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101 years and counting's picture

"finally turned himself in to the Fed"

oops.  typo there.  if he had done that, they would pour champagne on him and send him to a non-extradition country.

rajat_bhatia's picture

Bullshit! Goldmanites do God's work! And God works in mysterious ways. Connect the dots! Stop this malicious propaganda against those angels guided by Divine Blankfien. 

malikai's picture

Jesus was arrested, too.

Troll Magnet's picture

too bad for taylor. none of this would be happening if only he was a joo.

NotApplicable's picture

$8.3 Billion? Yeah, but that's just notional...

Pegasus Muse's picture

Wait a minute. The Federal Reserve/US Treasury rig the markets each and every day. So when does the Plunge Protection Team, The Gold Cartel, the Bullion Banksters, et. al. get their Perp Walk?

localsavage's picture

Goldmnites don't believe in Jesus

EscapeKey's picture

sure they are, he's after all their CEO

ToNYC's picture

He didn't make any dough for the rabbis, nor the romans , and the public defender went out for a sandwich. Happens every day, but not everybody gets tagged with being the point man for the Hell antidote and prophylactic bleaching process, while assigning all copyrights and franchising rights to the Vatican Bank as annuity in perpetuity. Amor vincit.

Political_Savage's picture

One must wonder if there is a specific committee within Goldman's management team that decides who the scapegoat is... you know, the opposite of an investment committee.

Buckaroo Banzai's picture

Almost SIX years later, and they are finally on to this guy?? Sorry I'm not buying it. There is a reason this guy is getting thrown under the bus now. And it doesn't have a thing to do with enforcing the law. Because the SEC isn't in the business of enforcing the law, it is in the business of doing exactly what it is told to do, when it is told to do it, in order to either (1) settle scores on Wall Street, or (2) create the illusion of regulated markets. Since this is a 6 year old beef, it's a little late to be doing it to maintain an illusion. Therefore, we must conclude that a score is getting settled.

Eireann go Brach's picture

May he reveal what really goes on at Goldman so he brings down the bigger fish, so he gets to walk free!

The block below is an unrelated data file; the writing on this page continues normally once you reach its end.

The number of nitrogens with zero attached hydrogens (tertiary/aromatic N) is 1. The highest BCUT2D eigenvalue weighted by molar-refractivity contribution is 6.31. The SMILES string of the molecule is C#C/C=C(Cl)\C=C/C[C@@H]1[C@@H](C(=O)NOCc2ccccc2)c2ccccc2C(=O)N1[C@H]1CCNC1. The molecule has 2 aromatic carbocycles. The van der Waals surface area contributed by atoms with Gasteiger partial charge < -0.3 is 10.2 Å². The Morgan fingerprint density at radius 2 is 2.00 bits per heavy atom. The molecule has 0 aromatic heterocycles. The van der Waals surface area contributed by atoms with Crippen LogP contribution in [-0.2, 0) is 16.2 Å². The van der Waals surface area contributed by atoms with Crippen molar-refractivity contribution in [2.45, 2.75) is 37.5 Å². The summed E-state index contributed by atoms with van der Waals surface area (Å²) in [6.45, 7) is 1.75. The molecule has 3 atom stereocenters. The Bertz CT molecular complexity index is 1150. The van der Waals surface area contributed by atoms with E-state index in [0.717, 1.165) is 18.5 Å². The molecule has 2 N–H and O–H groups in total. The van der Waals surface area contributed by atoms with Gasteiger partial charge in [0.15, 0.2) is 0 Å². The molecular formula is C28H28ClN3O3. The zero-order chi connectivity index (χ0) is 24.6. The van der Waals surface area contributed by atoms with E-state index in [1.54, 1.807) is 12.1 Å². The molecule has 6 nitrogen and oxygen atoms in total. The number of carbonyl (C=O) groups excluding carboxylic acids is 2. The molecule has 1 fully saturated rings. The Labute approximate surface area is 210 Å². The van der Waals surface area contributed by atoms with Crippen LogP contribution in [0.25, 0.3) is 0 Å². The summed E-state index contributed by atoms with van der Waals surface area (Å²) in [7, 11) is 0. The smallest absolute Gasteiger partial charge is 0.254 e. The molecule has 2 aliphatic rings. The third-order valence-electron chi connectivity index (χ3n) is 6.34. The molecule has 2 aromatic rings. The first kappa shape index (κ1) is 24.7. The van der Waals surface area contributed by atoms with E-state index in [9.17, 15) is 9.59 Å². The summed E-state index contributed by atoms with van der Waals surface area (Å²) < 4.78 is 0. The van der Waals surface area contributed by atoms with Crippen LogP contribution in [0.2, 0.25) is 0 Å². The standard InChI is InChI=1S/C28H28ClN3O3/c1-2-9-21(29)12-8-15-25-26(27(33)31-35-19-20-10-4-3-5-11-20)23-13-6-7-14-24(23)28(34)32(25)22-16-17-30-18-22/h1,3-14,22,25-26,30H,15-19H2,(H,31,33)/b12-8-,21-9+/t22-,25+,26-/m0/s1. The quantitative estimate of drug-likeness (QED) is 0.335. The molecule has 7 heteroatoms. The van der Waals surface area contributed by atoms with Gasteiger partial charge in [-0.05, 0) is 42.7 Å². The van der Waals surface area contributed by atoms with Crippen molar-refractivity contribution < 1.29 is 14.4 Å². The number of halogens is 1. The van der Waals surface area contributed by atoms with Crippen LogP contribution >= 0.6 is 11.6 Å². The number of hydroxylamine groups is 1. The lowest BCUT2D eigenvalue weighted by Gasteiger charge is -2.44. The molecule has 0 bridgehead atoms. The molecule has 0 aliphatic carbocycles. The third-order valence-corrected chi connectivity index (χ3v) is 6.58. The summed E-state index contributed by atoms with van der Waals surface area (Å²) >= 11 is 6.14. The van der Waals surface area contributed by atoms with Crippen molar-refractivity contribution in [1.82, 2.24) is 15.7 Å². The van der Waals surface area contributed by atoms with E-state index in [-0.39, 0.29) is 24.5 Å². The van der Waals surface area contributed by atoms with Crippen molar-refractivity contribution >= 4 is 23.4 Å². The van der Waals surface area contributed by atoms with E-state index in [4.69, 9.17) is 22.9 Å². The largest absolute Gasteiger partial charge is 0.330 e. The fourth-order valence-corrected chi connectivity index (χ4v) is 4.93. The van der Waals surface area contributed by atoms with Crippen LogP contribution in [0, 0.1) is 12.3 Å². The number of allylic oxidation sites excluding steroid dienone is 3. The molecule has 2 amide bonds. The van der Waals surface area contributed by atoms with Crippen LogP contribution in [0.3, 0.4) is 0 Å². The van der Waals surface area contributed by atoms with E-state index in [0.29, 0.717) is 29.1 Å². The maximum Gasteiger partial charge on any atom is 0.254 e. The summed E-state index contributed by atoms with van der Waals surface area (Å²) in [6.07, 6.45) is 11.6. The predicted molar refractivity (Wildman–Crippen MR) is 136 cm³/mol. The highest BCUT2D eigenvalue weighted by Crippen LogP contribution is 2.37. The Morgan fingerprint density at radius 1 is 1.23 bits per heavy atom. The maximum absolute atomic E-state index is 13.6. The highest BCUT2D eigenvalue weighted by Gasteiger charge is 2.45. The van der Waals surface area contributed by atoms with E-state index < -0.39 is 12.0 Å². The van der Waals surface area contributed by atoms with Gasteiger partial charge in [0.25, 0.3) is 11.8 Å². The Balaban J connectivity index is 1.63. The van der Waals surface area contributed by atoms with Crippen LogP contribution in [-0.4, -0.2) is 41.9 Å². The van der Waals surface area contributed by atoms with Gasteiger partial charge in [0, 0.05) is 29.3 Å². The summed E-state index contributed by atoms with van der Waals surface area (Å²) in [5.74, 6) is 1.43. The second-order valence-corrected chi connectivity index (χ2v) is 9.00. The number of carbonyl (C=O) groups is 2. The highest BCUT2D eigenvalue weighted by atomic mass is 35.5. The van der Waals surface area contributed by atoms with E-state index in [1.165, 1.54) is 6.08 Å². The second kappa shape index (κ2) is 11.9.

firstdivision's picture

He wil not reveal anything, and he will be sentenced to community service at best.  Probably pay a 10k fine.

Papasmurf's picture

He will be picking up trash along Fifth Avenue for half an hour. 

mayhem_korner's picture



Apparently he did not attend Goldman's training on how to properly execute fraud.

Urban Redneck's picture

What do you expect when you can't even get/keep a copy of the power point deck for future reference?

101 years and counting's picture

on page 1, section II of the manual:  "To commit financial fraud and escape prosecution, you need to be senior executive.  Unless you are at this level, just don't get caught"

Charles Nelson Reilly's picture

hey, look at that, Bart Chilton is really making a difference!  what a great american he is. When he gets into the office at 11am after his daily hair appointment, I hope everyone congratulates him.

bnbdnb's picture

Taylor’s scheme culminated in his concealment of a notional value of an approximately $8.3 billion long e-mini futures position.”

What kind of market is it that has holes so big this can even happen? Makes no sense, whatsoever..

mayhem_korner's picture



$8.3 B is a drop in the ocean relative to the derivatives sloshing around. 

(btw, Goldman IS the "market"...this is fodder to get the sheeple to take their eyes off of reality)

Dewey Cheatum Howe's picture

Yeah exactly. I don't work in the field but aren't these large bets recorded as far as who/what/where/when/why and how goes with the CTFC through the system itself.

Al Huxley's picture

I thought excessive long e-mini positions were mandated by the FED.

mayhem_korner's picture



Cue Jack Ruby.

eatapeach's picture

You mean Jack Rubinstein, Israeli mob in America guy? To wack a patsy before he can talk? Maybe.

Jim in MN's picture